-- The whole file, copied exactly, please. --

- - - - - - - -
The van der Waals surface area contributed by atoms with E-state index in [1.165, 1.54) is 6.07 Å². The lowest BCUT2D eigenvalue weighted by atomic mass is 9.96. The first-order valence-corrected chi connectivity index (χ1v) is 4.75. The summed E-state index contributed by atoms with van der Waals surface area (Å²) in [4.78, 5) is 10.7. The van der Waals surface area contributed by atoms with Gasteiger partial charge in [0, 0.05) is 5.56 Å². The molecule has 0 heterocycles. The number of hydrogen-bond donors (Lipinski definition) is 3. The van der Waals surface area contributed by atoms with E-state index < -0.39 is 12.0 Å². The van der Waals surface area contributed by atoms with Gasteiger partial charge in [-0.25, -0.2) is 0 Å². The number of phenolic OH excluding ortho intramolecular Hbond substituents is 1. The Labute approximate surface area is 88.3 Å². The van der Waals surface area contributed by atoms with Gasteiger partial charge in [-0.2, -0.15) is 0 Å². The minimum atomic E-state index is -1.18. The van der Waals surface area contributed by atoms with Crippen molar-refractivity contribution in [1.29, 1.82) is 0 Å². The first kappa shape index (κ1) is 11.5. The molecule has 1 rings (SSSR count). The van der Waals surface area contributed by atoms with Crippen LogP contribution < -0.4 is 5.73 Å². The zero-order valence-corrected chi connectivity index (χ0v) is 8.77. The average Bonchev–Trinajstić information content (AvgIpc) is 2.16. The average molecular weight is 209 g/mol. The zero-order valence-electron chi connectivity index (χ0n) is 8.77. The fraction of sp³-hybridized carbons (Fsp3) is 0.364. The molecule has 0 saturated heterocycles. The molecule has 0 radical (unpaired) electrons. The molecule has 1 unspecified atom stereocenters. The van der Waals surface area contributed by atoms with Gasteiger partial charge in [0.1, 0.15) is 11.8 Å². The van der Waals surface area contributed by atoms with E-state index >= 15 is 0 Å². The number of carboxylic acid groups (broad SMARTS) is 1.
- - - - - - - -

The van der Waals surface area contributed by atoms with E-state index in [1.165, 1.54) is 6.07 Å². The lowest BCUT2D eigenvalue weighted by atomic mass is 9.96. The first-order valence-corrected chi connectivity index (χ1v) is 4.75. The summed E-state index contributed by atoms with van der Waals surface area (Å²) in [4.78, 5) is 10.7. The van der Waals surface area contributed by atoms with Gasteiger partial charge in [0, 0.05) is 5.56 Å². The molecule has 0 heterocycles. The number of hydrogen-bond donors (Lipinski definition) is 3. The van der Waals surface area contributed by atoms with E-state index < -0.39 is 12.0 Å². The van der Waals surface area contributed by atoms with Gasteiger partial charge in [-0.25, -0.2) is 0 Å². The number of phenolic OH excluding ortho intramolecular Hbond substituents is 1. The Labute approximate surface area is 88.3 Å². The van der Waals surface area contributed by atoms with Gasteiger partial charge in [-0.2, -0.15) is 0 Å². The minimum atomic E-state index is -1.18. The van der Waals surface area contributed by atoms with Crippen molar-refractivity contribution in [1.29, 1.82) is 0 Å². The first kappa shape index (κ1) is 11.5. The molecule has 1 rings (SSSR count). The van der Waals surface area contributed by atoms with Crippen LogP contribution < -0.4 is 5.73 Å². The zero-order valence-corrected chi connectivity index (χ0v) is 8.77. The average Bonchev–Trinajstić information content (AvgIpc) is 2.16. The average molecular weight is 209 g/mol. The zero-order valence-electron chi connectivity index (χ0n) is 8.77. The fraction of sp³-hybridized carbons (Fsp3) is 0.364. The molecule has 0 saturated heterocycles. The molecule has 0 radical (unpaired) electrons. The molecule has 1 unspecified atom stereocenters. The van der Waals surface area contributed by atoms with Gasteiger partial charge in [0.1, 0.15) is 11.8 Å². The van der Waals surface area contributed by atoms with E-state index >= 15 is 0 Å². The number of carboxylic acid groups (broad SMARTS) is 1.